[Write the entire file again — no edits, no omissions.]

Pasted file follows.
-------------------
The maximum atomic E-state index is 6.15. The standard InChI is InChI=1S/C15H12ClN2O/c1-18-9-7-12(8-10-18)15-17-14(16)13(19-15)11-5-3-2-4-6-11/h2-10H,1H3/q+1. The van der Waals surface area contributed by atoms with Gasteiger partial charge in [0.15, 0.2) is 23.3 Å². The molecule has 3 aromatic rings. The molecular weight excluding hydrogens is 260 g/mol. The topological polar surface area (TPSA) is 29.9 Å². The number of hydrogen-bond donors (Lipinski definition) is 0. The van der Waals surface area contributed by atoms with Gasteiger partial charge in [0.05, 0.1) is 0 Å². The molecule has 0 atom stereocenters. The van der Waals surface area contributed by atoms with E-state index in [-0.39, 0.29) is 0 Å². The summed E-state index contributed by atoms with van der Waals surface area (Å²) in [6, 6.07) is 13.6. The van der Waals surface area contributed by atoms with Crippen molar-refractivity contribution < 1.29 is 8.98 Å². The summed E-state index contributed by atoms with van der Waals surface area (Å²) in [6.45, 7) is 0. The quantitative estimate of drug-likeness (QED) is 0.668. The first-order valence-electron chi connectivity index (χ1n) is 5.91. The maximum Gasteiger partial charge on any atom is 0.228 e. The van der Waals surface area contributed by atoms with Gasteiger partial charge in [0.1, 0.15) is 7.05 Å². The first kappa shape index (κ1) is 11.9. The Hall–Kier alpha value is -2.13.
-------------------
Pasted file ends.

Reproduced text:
The maximum atomic E-state index is 6.15. The standard InChI is InChI=1S/C15H12ClN2O/c1-18-9-7-12(8-10-18)15-17-14(16)13(19-15)11-5-3-2-4-6-11/h2-10H,1H3/q+1. The van der Waals surface area contributed by atoms with Gasteiger partial charge in [0.15, 0.2) is 23.3 Å². The molecule has 3 aromatic rings. The molecular weight excluding hydrogens is 260 g/mol. The topological polar surface area (TPSA) is 29.9 Å². The number of hydrogen-bond donors (Lipinski definition) is 0. The van der Waals surface area contributed by atoms with Gasteiger partial charge in [0.05, 0.1) is 0 Å². The molecule has 0 atom stereocenters. The van der Waals surface area contributed by atoms with E-state index in [-0.39, 0.29) is 0 Å². The summed E-state index contributed by atoms with van der Waals surface area (Å²) in [6, 6.07) is 13.6. The van der Waals surface area contributed by atoms with Crippen molar-refractivity contribution < 1.29 is 8.98 Å². The summed E-state index contributed by atoms with van der Waals surface area (Å²) in [6.45, 7) is 0. The quantitative estimate of drug-likeness (QED) is 0.668. The first-order valence-electron chi connectivity index (χ1n) is 5.91. The maximum Gasteiger partial charge on any atom is 0.228 e. The van der Waals surface area contributed by atoms with Gasteiger partial charge in [0.1, 0.15) is 7.05 Å². The first kappa shape index (κ1) is 11.9. The Hall–Kier alpha value is -2.13.